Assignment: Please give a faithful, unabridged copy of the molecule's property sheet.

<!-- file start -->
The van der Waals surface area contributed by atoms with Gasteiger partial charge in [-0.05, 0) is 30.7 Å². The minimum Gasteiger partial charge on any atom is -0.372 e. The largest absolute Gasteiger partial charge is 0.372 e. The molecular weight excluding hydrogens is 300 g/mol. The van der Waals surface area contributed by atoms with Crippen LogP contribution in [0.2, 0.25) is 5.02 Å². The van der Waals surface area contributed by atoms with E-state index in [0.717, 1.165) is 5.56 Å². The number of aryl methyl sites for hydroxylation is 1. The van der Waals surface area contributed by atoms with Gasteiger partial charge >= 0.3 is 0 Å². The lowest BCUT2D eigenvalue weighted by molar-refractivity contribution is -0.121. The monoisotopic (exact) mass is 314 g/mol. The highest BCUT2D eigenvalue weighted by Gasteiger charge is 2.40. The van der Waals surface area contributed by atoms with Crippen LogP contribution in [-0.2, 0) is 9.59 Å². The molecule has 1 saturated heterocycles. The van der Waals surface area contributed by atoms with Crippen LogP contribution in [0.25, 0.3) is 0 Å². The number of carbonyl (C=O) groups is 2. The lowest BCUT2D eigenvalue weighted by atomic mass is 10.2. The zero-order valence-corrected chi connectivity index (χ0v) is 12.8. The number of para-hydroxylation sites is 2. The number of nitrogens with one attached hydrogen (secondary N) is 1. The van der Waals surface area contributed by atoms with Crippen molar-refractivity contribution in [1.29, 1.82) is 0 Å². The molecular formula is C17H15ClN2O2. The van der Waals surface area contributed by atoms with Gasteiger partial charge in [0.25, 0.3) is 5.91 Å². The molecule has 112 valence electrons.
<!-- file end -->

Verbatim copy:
The van der Waals surface area contributed by atoms with Gasteiger partial charge in [-0.05, 0) is 30.7 Å². The minimum Gasteiger partial charge on any atom is -0.372 e. The largest absolute Gasteiger partial charge is 0.372 e. The molecular weight excluding hydrogens is 300 g/mol. The van der Waals surface area contributed by atoms with Crippen LogP contribution in [0.2, 0.25) is 5.02 Å². The van der Waals surface area contributed by atoms with E-state index in [0.717, 1.165) is 5.56 Å². The number of aryl methyl sites for hydroxylation is 1. The van der Waals surface area contributed by atoms with Gasteiger partial charge >= 0.3 is 0 Å². The lowest BCUT2D eigenvalue weighted by molar-refractivity contribution is -0.121. The monoisotopic (exact) mass is 314 g/mol. The highest BCUT2D eigenvalue weighted by Gasteiger charge is 2.40. The van der Waals surface area contributed by atoms with Crippen LogP contribution in [-0.2, 0) is 9.59 Å². The molecule has 1 saturated heterocycles. The van der Waals surface area contributed by atoms with Crippen LogP contribution in [0.25, 0.3) is 0 Å². The number of carbonyl (C=O) groups is 2. The lowest BCUT2D eigenvalue weighted by atomic mass is 10.2. The zero-order valence-corrected chi connectivity index (χ0v) is 12.8. The number of para-hydroxylation sites is 2. The number of nitrogens with one attached hydrogen (secondary N) is 1. The van der Waals surface area contributed by atoms with Crippen molar-refractivity contribution in [1.29, 1.82) is 0 Å². The molecular formula is C17H15ClN2O2. The van der Waals surface area contributed by atoms with Gasteiger partial charge in [0.25, 0.3) is 5.91 Å². The molecule has 112 valence electrons.